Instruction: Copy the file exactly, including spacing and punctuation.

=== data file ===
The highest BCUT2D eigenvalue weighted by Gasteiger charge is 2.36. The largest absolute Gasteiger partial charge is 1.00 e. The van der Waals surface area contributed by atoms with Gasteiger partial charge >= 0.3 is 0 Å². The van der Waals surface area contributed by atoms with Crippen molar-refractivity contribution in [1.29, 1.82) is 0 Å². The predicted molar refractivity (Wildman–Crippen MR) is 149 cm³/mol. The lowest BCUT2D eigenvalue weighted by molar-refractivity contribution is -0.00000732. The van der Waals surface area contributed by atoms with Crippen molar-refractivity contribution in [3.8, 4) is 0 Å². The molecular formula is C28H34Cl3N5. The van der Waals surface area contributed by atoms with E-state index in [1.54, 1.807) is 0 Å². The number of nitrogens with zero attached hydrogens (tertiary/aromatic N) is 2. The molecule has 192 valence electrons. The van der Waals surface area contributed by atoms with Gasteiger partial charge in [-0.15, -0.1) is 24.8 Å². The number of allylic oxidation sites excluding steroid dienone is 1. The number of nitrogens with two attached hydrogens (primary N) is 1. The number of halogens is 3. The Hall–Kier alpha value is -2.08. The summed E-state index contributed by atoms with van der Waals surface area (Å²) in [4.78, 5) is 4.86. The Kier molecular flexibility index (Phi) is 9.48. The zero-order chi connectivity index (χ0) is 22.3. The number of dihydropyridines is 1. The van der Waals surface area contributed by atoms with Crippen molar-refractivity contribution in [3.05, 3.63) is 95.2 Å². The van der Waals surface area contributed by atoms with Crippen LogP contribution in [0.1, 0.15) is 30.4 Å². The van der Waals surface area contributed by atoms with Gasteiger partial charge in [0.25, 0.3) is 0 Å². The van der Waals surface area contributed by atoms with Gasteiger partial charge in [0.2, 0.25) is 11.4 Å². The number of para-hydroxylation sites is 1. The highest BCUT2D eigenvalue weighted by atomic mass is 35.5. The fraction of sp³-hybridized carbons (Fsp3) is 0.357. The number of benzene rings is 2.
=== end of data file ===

The highest BCUT2D eigenvalue weighted by Gasteiger charge is 2.36. The largest absolute Gasteiger partial charge is 1.00 e. The van der Waals surface area contributed by atoms with Gasteiger partial charge >= 0.3 is 0 Å². The van der Waals surface area contributed by atoms with Crippen molar-refractivity contribution in [1.29, 1.82) is 0 Å². The predicted molar refractivity (Wildman–Crippen MR) is 149 cm³/mol. The lowest BCUT2D eigenvalue weighted by molar-refractivity contribution is -0.00000732. The van der Waals surface area contributed by atoms with Crippen molar-refractivity contribution in [3.8, 4) is 0 Å². The molecular formula is C28H34Cl3N5. The van der Waals surface area contributed by atoms with E-state index in [1.54, 1.807) is 0 Å². The number of nitrogens with zero attached hydrogens (tertiary/aromatic N) is 2. The molecule has 192 valence electrons. The van der Waals surface area contributed by atoms with Gasteiger partial charge in [-0.15, -0.1) is 24.8 Å². The number of allylic oxidation sites excluding steroid dienone is 1. The number of nitrogens with two attached hydrogens (primary N) is 1. The number of halogens is 3. The Hall–Kier alpha value is -2.08. The summed E-state index contributed by atoms with van der Waals surface area (Å²) in [4.78, 5) is 4.86. The Kier molecular flexibility index (Phi) is 9.48. The zero-order chi connectivity index (χ0) is 22.3. The number of dihydropyridines is 1. The van der Waals surface area contributed by atoms with Crippen molar-refractivity contribution in [3.05, 3.63) is 95.2 Å². The van der Waals surface area contributed by atoms with Crippen LogP contribution in [0.1, 0.15) is 30.4 Å². The van der Waals surface area contributed by atoms with Gasteiger partial charge in [0.25, 0.3) is 0 Å². The van der Waals surface area contributed by atoms with Gasteiger partial charge in [0.2, 0.25) is 11.4 Å². The number of para-hydroxylation sites is 1. The highest BCUT2D eigenvalue weighted by atomic mass is 35.5. The fraction of sp³-hybridized carbons (Fsp3) is 0.357. The number of benzene rings is 2.